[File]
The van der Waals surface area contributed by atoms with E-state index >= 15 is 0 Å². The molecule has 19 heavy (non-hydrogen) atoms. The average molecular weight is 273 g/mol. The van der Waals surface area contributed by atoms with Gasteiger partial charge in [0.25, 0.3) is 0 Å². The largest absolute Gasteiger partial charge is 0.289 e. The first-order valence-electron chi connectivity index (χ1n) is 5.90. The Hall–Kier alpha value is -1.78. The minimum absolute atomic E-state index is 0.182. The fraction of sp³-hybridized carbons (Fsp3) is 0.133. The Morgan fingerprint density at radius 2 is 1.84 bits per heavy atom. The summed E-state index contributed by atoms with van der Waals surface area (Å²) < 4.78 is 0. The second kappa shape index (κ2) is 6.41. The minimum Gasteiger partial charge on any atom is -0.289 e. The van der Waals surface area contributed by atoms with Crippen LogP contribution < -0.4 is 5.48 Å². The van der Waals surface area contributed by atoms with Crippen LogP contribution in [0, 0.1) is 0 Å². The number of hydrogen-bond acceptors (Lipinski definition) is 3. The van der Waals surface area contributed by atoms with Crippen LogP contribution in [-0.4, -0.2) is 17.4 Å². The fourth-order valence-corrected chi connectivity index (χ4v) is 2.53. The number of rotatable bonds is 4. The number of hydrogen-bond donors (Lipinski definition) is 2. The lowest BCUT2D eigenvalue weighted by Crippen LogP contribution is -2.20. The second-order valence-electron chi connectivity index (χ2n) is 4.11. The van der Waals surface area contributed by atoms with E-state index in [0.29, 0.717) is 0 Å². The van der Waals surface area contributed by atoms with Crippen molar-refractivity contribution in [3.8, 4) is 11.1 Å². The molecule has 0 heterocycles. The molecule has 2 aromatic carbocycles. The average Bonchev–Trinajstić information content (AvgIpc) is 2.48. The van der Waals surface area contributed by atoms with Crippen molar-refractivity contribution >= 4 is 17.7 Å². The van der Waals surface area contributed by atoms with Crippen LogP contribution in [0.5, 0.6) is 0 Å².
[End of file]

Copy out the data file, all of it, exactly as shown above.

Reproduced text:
The van der Waals surface area contributed by atoms with E-state index >= 15 is 0 Å². The molecule has 19 heavy (non-hydrogen) atoms. The average molecular weight is 273 g/mol. The van der Waals surface area contributed by atoms with Gasteiger partial charge in [0.25, 0.3) is 0 Å². The largest absolute Gasteiger partial charge is 0.289 e. The first-order valence-electron chi connectivity index (χ1n) is 5.90. The Hall–Kier alpha value is -1.78. The minimum absolute atomic E-state index is 0.182. The fraction of sp³-hybridized carbons (Fsp3) is 0.133. The Morgan fingerprint density at radius 2 is 1.84 bits per heavy atom. The summed E-state index contributed by atoms with van der Waals surface area (Å²) < 4.78 is 0. The second kappa shape index (κ2) is 6.41. The minimum Gasteiger partial charge on any atom is -0.289 e. The van der Waals surface area contributed by atoms with Crippen LogP contribution < -0.4 is 5.48 Å². The van der Waals surface area contributed by atoms with Crippen LogP contribution in [0, 0.1) is 0 Å². The number of hydrogen-bond acceptors (Lipinski definition) is 3. The van der Waals surface area contributed by atoms with Crippen LogP contribution in [-0.4, -0.2) is 17.4 Å². The fourth-order valence-corrected chi connectivity index (χ4v) is 2.53. The number of rotatable bonds is 4. The number of hydrogen-bond donors (Lipinski definition) is 2. The lowest BCUT2D eigenvalue weighted by Crippen LogP contribution is -2.20. The second-order valence-electron chi connectivity index (χ2n) is 4.11. The van der Waals surface area contributed by atoms with E-state index in [0.29, 0.717) is 0 Å². The van der Waals surface area contributed by atoms with Crippen molar-refractivity contribution in [3.8, 4) is 11.1 Å². The molecule has 0 heterocycles. The molecule has 2 aromatic carbocycles. The average Bonchev–Trinajstić information content (AvgIpc) is 2.48. The van der Waals surface area contributed by atoms with Crippen molar-refractivity contribution >= 4 is 17.7 Å². The van der Waals surface area contributed by atoms with Crippen LogP contribution in [0.5, 0.6) is 0 Å².